Early adolescence marks the transition between childhood and adolescence (ages 9-13). This time period is often characterized as a time of exploration, identity formation, and limit-testing. Youth at this age sometimes appear to be disorganized, distracted, or bored. Relationships with parents of caregivers may become more challenging as youth test limits, engage in greater experimentation, develop new relationships with peers, and appear less interested in family relationships. Many of these changes are considered normal but require parents and caregivers to renegotiate new ways to interact positively with their children during this developmental phase. It is important to remember that early adolescents need, perhaps more than anything else, caring and supportive adults in their lives.
Middle school itself is also very different. For the first time students are expected to manage multiple classes with different teachers. Most middle schools require students to manage transitions between different classes, and most are larger more complex environments than elementary schools. These settings require students to manage new relationships with a greater number of peers but also with a greater number of teachers and other adults. Because middle schools vary widely in terms of size and number of students, there are virtually endless different structures and schedules in these settings.
Some middle schools offer homeroom or advisement periods that are designed to help students develop positive relationships with peers and at least one adult. Sometimes these advisement classes are cross-age (6th, 7th, 8th) but in other cases, advisements periods focus on a single grade level. Some middle schools also have block schedules where students can spend up to 2 hours in each academic class (e.g., Language Arts, Mathematics, Social Studies, and Science) whereas other middle schools follow the more traditional 50 minute schedule. Variation is the norm.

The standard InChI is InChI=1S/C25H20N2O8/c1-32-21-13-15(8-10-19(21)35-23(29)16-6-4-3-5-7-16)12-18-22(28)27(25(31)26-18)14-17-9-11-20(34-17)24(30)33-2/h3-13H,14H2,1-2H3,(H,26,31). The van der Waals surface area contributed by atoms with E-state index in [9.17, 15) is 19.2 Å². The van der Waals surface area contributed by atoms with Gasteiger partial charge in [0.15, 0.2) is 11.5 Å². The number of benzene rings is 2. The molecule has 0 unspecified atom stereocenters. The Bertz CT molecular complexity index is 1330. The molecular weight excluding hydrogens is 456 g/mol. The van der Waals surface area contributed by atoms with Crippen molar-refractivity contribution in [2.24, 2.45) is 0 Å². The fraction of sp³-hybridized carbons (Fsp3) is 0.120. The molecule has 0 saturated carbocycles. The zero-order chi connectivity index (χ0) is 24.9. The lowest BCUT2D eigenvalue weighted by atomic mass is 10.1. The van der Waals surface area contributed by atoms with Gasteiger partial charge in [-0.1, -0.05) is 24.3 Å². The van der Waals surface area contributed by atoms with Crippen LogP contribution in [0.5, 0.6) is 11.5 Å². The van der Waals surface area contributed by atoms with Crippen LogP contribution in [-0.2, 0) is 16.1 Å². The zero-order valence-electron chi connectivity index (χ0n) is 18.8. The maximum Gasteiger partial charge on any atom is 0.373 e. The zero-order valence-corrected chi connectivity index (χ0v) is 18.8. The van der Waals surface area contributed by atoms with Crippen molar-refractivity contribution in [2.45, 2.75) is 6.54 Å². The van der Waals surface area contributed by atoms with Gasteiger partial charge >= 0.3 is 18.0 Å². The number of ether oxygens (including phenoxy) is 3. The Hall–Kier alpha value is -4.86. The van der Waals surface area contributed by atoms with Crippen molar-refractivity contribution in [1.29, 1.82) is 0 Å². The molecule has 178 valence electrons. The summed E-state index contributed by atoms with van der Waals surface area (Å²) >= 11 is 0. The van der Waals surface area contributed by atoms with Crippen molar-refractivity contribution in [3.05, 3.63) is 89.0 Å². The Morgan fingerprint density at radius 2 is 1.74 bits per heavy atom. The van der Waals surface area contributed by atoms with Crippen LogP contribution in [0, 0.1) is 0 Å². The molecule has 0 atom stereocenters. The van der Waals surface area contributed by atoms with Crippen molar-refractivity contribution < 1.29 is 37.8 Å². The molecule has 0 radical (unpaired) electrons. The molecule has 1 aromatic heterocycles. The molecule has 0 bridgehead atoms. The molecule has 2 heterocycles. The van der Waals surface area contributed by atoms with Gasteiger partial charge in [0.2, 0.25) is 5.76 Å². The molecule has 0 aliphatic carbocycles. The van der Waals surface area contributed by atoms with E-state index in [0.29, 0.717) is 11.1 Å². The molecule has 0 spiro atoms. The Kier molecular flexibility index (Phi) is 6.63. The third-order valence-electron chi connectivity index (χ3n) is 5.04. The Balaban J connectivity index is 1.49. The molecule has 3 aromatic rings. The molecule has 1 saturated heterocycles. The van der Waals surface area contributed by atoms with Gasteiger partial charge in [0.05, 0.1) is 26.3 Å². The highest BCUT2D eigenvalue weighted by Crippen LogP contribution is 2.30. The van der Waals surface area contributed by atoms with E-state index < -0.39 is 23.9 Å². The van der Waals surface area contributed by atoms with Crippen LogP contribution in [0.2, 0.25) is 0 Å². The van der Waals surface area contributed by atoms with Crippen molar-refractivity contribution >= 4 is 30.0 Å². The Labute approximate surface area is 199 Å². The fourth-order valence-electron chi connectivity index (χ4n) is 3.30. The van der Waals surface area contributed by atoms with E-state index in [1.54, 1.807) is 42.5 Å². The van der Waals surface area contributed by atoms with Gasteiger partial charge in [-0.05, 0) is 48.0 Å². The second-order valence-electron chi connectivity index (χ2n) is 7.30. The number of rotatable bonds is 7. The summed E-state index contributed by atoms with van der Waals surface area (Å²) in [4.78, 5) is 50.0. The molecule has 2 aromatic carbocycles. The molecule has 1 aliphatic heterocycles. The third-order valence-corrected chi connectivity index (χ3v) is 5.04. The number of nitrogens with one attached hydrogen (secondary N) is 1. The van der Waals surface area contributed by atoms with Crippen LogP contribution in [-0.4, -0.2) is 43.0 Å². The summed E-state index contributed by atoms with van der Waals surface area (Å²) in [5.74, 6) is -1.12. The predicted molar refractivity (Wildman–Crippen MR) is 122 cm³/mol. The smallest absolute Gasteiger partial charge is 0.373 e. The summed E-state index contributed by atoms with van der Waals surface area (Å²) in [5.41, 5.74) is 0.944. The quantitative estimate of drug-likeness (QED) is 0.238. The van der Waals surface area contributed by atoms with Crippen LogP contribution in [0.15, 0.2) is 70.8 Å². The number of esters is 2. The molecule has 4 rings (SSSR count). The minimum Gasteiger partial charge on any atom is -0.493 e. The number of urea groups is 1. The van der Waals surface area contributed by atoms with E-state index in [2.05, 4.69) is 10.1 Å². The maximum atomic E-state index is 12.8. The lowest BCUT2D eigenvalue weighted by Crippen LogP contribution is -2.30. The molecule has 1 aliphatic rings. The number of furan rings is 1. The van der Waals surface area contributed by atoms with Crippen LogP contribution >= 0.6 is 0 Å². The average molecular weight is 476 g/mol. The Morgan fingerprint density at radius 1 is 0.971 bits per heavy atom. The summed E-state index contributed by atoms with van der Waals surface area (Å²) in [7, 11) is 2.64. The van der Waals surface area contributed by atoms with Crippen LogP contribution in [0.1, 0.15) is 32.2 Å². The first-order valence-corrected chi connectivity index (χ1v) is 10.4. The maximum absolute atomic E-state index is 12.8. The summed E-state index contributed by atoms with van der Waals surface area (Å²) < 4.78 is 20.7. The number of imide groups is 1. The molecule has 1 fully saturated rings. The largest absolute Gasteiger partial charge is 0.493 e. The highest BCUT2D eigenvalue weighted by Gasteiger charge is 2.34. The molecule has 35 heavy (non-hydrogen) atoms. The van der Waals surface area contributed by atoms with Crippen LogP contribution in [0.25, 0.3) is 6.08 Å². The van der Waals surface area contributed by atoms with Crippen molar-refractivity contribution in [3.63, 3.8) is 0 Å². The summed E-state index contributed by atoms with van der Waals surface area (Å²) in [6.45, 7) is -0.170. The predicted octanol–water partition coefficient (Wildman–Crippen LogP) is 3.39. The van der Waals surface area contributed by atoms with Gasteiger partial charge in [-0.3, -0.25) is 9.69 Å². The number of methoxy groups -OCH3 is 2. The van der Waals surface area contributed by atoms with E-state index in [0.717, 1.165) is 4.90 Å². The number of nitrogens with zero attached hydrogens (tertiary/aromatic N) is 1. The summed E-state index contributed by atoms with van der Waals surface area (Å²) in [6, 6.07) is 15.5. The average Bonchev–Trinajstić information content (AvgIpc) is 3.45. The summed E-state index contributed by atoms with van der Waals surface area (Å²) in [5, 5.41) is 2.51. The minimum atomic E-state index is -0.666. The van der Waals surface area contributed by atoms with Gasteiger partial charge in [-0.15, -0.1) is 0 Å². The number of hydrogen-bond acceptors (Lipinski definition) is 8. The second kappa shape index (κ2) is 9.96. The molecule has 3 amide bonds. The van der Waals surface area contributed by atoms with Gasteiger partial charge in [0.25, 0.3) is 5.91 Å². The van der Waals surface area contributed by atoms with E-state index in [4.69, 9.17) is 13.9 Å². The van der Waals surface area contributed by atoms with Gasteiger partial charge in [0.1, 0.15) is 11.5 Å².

- Issue 1: Scheduling instructional supports is generally more complex in middle school environments
- Models: Student may attend some classes taught by a special education teacher whereas others may be taught by a general education teacher. In some cases, a special educator may work within the general education setting to provide supports in an setting but the student may also attend general education classes without any support if none is needed.
- Facts: The types of supports provided to students with disabilities should be driven by student needs and should appear as ‘minutes’ or accommodations on the IEP. Should specify the area of support (e.g. reading), the person who will provide support (e.g., special education teacher), and the location where those services will be provided (i.e., general education setting, special education setting.
- What services are needed to help the student meet his/her goal?
- Who will deliver that service?
- How much specific time is required to help the student meet his/her goal?
- What is the Least Restrictive Environment where that support can be provided?
For many students with disabilities, scheduling and support are paramount concerns. As with elementary schools, all students with disabilities are required to have an IEP and the IEP must include each student’s present level of performance across core academic content areas (i.e., reading, writing, mathematics) as well as other areas that may be important for the student’s success in school (e.g., functional skills, behavior, social skills, etc.).
Although the ways services and supports can vary widely depending on the specific resources available to schools, services should be driven by individual student needs rather than cultural norms or embedded practices. In the table shown we provide an overview of some of the major issues students with disabilities may face during middle school. Although there are no simple, straightforward solutions to all of these issues, learning more about the issue can lead to the identification of potential solutions.